Tuesday, November 25, 2008

Christmas traditions in Costa Rica

The first year I came to Costa Rica, I thought it was strange to be walking around wearing skimpy clothes and sweating my bewbs off in boiling hot weather. I remember seeing a huge, blow-up snowman in front of a store in downtown Escazu, and thinking that was the funniest thing ever. Even though we didn't get snow where we lived in California, it was still cold during December. A warm Christmas was just... odd!

These days, though, I'm used to all of it. In fact, I don't even find summers that hot anymore; more like a nice warm. I would never go out of the house in shorts (and you'll rarely see Ticos doing that either), though I still wear tank tops often enough. If the temp falls below 70F, I'm freezing! Break out the sweaters and thermal underwear! So a warm Christmas is normal now, I guess.

As are the other traditions I thought odd when I first moved here. For example, in Costa Rica, traditionally presents are not brought by Santa, but by the baby Jesus. When I first heard this, I was like, what? Ok, that's just something I'd never heard of growing up in the U.S.! If anything, shouldn't we be giving him gifts? When we had our son, and neither esposo nor I being religious people, we wanted to avoid the whole baby Jesus thing, so we went with Santa. Nowadays, most little kids know about Santa, but quite a few families still do the baby Jesus thing. Speaking of baby Jesus, here in Costa Rica, he doesn't actually appear in the manger until Christmas Eve. That's right, if you put up a nativity scene, it's considered wrong to put Jesus in it before Christmas Eve. We don't do the nativity, either. But if you pass a nativity on the street or see one at someone's house before Christmas and wonder where the heck is Jesus, now you know.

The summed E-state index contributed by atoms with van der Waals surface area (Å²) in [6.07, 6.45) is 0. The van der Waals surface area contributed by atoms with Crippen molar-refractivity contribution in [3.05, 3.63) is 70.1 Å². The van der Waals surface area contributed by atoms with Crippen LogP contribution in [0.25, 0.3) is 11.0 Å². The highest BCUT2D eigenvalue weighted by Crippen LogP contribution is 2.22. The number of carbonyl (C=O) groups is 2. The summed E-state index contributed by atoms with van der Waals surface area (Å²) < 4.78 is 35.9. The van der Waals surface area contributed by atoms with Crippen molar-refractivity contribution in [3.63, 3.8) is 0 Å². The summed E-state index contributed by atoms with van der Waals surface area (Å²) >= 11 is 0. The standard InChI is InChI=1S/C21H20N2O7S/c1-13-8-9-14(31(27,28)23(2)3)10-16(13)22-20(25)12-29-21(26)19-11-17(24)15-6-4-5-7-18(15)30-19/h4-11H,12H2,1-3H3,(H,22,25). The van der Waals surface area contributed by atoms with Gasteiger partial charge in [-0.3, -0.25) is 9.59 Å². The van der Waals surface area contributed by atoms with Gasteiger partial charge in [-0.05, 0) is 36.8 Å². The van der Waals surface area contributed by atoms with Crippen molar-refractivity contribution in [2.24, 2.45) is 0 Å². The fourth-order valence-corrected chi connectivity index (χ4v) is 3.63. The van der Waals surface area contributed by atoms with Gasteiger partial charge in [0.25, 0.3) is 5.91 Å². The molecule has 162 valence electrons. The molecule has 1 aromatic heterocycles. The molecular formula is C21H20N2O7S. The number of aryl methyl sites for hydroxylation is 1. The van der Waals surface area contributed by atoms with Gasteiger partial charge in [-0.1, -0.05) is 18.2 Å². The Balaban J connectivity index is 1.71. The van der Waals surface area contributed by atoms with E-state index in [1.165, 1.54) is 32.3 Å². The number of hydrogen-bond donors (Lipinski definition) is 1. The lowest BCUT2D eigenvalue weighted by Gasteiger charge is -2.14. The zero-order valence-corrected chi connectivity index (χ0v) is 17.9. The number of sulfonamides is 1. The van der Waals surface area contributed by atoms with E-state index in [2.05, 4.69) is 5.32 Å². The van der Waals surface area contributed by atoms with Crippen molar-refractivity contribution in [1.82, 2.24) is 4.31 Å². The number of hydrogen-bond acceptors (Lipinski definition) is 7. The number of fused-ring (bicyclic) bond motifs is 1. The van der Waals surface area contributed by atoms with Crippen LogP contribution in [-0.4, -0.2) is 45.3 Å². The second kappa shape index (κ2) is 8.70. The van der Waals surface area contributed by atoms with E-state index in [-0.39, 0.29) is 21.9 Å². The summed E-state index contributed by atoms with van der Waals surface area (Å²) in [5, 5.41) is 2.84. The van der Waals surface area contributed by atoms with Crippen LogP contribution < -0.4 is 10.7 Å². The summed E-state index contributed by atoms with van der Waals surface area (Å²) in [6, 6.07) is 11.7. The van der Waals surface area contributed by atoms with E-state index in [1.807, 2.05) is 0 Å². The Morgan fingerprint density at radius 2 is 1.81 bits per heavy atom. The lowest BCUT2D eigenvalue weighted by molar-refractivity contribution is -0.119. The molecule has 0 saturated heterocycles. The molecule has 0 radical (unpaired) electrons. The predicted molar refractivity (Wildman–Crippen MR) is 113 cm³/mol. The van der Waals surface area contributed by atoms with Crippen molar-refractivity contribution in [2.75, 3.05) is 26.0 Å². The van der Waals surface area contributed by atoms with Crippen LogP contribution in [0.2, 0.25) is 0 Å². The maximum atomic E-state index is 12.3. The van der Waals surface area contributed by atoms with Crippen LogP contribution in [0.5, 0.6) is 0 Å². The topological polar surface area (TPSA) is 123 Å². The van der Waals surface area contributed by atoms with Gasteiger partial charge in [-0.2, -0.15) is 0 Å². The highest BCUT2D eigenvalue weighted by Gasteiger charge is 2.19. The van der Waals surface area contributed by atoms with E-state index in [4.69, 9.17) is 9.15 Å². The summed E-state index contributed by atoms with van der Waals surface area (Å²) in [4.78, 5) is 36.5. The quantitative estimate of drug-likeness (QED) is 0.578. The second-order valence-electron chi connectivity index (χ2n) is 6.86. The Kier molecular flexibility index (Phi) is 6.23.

There's a big Christmas festival every year in downtown San Jose called Festival de la Luz. I guess it's as close to a Macy's Thanksgiving Day parade as we get here, though it's at night (thus the "la luz" part of it). We watch it on t.v.; fighting crowds downtown San Jose at night to see a parade isn't exactly my idea of a great time.

If you are part of a Tico family, it would be really unusual not to have Christmas tamales. Esposo's grandma used to make them with many of his aunts every year (and the woman also made fresh tortillas for her entire family, which consisted of 11 children and all of their children, every single day until she passed away). Now that grandma is gone, esposo's mother makes the tamales with her sisters. In fact, my suegra won 2nd place in a country-wide tamale contest a couple of years ago (and word around town was that she only lost due to political reasons -- ay yai yai, only in Costa Rica!). Now, I am partial to the Mexican-style tamales that are drier and wrapped in corn husks; here in Costa Rica, they are mushier and wrapped in banana leaves. Since esposo and son and I are all vegetarians, they make a special batch just for us without any kind of chicken broth or pork inside. By the time January rolls around, I'm so sick of eating tamales that I'm thrilled not to see them for another year! Oh, and if you aren't lucky enough to have a Tico family, you can buy ready-made tamales all over the place; AutoMercado has them year-round, and I saw that Spoon is also selling them. Just heat them up by boiling in a pot of water for 10-15 minutes, and you're good to go. Esposo has a recipe for tamales using yuca; if you're so inclined, here it is.

On a side note, esposo and I go back and forth on the correct usage of the word "tamale." I insist that the Anglicized version of tamal is tamale, so when you're speaking about them in English, you can say "tamale" without being incorrect. He says that the word is tamal no matter what language you're speaking, and tamale is always wrong. And some people hate the word Gringo, too, but I could care less. And don't even get him started on "American."

1 comment:

  1. Been here 3 years and didn't know the baby jesus thing. Not that I'll be putting up a nativity scene anytime soon. Found your blog, really enjoy it. I'm michael alan and I live in la Fortuna. On a side note, if you happen to have video or slide show presentations about 'anything' Costa Rica, would love to see it on our site: costaricatravelchannel.com Check it out I'm sure you'll see we're on too something. Anyways, enjoy you perspective.
    michael alan